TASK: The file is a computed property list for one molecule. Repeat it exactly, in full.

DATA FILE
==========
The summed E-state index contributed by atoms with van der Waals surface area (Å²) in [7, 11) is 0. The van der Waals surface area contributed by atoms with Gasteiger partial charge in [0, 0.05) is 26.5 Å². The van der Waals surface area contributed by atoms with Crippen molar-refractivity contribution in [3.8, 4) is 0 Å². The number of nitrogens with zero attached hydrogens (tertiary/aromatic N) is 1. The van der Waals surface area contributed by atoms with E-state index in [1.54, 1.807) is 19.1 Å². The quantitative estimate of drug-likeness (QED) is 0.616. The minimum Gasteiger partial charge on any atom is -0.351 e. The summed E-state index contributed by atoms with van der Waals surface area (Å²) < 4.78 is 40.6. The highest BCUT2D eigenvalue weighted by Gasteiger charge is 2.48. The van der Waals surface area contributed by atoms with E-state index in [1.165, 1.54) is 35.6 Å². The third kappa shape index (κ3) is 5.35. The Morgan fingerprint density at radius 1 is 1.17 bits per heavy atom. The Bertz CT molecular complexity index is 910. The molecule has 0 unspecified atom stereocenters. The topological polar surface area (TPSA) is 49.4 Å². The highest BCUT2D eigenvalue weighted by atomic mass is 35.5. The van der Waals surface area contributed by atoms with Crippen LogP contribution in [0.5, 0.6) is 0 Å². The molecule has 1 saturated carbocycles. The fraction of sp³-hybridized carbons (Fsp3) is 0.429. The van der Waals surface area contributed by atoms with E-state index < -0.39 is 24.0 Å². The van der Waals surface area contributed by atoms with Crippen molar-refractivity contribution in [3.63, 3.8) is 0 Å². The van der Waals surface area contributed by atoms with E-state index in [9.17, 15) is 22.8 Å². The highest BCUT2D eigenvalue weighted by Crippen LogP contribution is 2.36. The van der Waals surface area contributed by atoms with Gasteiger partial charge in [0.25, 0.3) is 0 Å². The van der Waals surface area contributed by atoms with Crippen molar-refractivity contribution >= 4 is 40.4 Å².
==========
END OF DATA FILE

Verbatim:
The summed E-state index contributed by atoms with van der Waals surface area (Å²) in [7, 11) is 0. The van der Waals surface area contributed by atoms with Gasteiger partial charge in [0, 0.05) is 26.5 Å². The van der Waals surface area contributed by atoms with Crippen molar-refractivity contribution in [3.8, 4) is 0 Å². The number of nitrogens with zero attached hydrogens (tertiary/aromatic N) is 1. The van der Waals surface area contributed by atoms with E-state index in [1.54, 1.807) is 19.1 Å². The quantitative estimate of drug-likeness (QED) is 0.616. The minimum Gasteiger partial charge on any atom is -0.351 e. The summed E-state index contributed by atoms with van der Waals surface area (Å²) < 4.78 is 40.6. The highest BCUT2D eigenvalue weighted by Gasteiger charge is 2.48. The van der Waals surface area contributed by atoms with E-state index in [1.165, 1.54) is 35.6 Å². The third kappa shape index (κ3) is 5.35. The Morgan fingerprint density at radius 1 is 1.17 bits per heavy atom. The Bertz CT molecular complexity index is 910. The molecule has 0 unspecified atom stereocenters. The topological polar surface area (TPSA) is 49.4 Å². The highest BCUT2D eigenvalue weighted by atomic mass is 35.5. The van der Waals surface area contributed by atoms with Crippen LogP contribution in [0.5, 0.6) is 0 Å². The molecule has 1 saturated carbocycles. The fraction of sp³-hybridized carbons (Fsp3) is 0.429. The van der Waals surface area contributed by atoms with E-state index < -0.39 is 24.0 Å². The van der Waals surface area contributed by atoms with Crippen molar-refractivity contribution in [3.63, 3.8) is 0 Å². The van der Waals surface area contributed by atoms with E-state index in [9.17, 15) is 22.8 Å². The highest BCUT2D eigenvalue weighted by Crippen LogP contribution is 2.36. The van der Waals surface area contributed by atoms with Gasteiger partial charge in [0.25, 0.3) is 0 Å². The van der Waals surface area contributed by atoms with Crippen molar-refractivity contribution >= 4 is 40.4 Å².